– How did he find me?  Why is this happening?

– Ssshh, someone get the kids inside.

– Don’t worry, Meara, you’re safe, it’s fine, it’s fine.  Please let it be fine.

– What are we going to do?

– We’ll deal with it, don’t worry.  Who let this fucker walk free?

– Okay, kids, we’re going to go upstairs.  Don’t worry, sweetie, it’s going to be okay.  How dare he frighten our babies.

– Turn the TV down, lock the door.  We’ll deal with It.

– He’s my child, Meara!  You’re my wife!  I smell the blood of a frightened woman…

Nine pairs of frightened eyes.  Nine pairs of angry eyes.  Nine pairs of hands signing.  Nine heads nodding.

–  You promised ‘til death do us part!  You seem pretty alive to me, you fucking whore!  Be she alive or be she dead…

And just like that…

– Let me in, you crazy dyke bitches!  Give me my wife back!  I’ll grind her bones…

It was our favourite kind of evening.  And that was the real reason it became our Beginning.  We had finally found our Place, and he wanted to take it away from us.  Like every other Man we had ever known, this one wanted to take what we had worked for, what we had built.  He wanted to steal it and make it his.  We were all afraid.  We carried fear with us from the moment we were born, Women-in-a-Man’s-World; property, objects, saleable, ownable.  Killable.  But this time the fear didn’t win, because this place wasn’t a Man’s World.  This place was Our World, and he wasn’t welcome.  In this place, we could be angry.  Anger, after all, is what happens when you have been afraid for too long and you want it to stop.  Anger was our Beginning.  And those are still our favourite kind of evening.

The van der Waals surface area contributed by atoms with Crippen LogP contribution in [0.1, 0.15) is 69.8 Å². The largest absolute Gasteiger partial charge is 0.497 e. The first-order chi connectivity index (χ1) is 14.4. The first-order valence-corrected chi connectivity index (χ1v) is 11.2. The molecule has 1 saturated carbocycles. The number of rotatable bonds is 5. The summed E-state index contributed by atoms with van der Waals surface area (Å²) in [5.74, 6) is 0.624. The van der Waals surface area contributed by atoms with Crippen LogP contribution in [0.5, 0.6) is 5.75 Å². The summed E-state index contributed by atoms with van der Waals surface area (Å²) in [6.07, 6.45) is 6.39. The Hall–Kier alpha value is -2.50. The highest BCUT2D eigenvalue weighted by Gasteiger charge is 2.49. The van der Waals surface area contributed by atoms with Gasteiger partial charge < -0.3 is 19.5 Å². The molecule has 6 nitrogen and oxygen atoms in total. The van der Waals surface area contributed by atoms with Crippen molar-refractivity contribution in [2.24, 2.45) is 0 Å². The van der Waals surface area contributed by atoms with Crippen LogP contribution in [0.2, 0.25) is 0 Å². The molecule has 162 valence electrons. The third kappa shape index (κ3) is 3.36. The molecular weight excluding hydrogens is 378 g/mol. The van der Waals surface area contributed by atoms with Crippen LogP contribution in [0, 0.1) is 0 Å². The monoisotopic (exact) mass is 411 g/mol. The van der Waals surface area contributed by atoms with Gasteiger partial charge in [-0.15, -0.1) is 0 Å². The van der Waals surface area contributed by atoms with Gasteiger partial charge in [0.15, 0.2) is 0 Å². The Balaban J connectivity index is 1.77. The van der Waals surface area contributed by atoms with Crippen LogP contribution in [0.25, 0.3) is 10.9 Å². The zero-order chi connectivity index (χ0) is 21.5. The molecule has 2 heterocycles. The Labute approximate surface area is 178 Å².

I suppose there are people who will want to know his name.  They will want to know who he was, what he had done, exactly what we feared he would do.  They will want to know what we did, and where he is buried.  But to us, he has no name, not any more.  He is simply the one who reminded us that in this world, in this reality, we are never safe.  He is the one who tried to bring the Man’s World into Our World; who tried to take back our humanity and turn us, once again, into Women-in-a-Man’s-World.  Instead, he turned us into an army, and reminded us that there were other fortresses out there, other Women-in-Men’s-Worlds who wanted to be human too.  We learned, then, that if we fought on their terms, we would keeping losing.  So we made our own terms.  There was no other way, nothing else to be done.  This was where the Nightmare Girls began.

All Rights Reserved (text and image) to Cambrey Payne 2016. Acknowledge sources when sharing and do not repost without original source.